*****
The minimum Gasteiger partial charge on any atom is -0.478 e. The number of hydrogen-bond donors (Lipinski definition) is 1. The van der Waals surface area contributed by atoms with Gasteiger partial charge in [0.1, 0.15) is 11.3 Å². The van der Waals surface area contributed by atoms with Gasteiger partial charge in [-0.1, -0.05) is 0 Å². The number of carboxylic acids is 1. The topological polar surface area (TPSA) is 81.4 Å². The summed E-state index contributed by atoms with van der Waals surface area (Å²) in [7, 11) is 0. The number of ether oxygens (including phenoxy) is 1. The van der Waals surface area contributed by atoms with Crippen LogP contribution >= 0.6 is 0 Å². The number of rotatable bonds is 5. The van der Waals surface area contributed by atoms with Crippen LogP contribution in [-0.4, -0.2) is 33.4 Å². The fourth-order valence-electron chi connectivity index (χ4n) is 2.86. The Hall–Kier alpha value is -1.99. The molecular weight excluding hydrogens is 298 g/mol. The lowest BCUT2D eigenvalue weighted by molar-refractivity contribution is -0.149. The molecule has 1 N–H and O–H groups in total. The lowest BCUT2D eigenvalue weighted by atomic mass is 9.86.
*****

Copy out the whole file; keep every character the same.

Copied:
The minimum Gasteiger partial charge on any atom is -0.478 e. The number of hydrogen-bond donors (Lipinski definition) is 1. The van der Waals surface area contributed by atoms with Gasteiger partial charge in [0.1, 0.15) is 11.3 Å². The van der Waals surface area contributed by atoms with Gasteiger partial charge in [-0.1, -0.05) is 0 Å². The number of carboxylic acids is 1. The topological polar surface area (TPSA) is 81.4 Å². The summed E-state index contributed by atoms with van der Waals surface area (Å²) in [7, 11) is 0. The number of ether oxygens (including phenoxy) is 1. The van der Waals surface area contributed by atoms with Crippen LogP contribution >= 0.6 is 0 Å². The number of rotatable bonds is 5. The van der Waals surface area contributed by atoms with Crippen LogP contribution in [-0.4, -0.2) is 33.4 Å². The fourth-order valence-electron chi connectivity index (χ4n) is 2.86. The Hall–Kier alpha value is -1.99. The molecular weight excluding hydrogens is 298 g/mol. The lowest BCUT2D eigenvalue weighted by molar-refractivity contribution is -0.149. The molecule has 1 N–H and O–H groups in total. The lowest BCUT2D eigenvalue weighted by atomic mass is 9.86.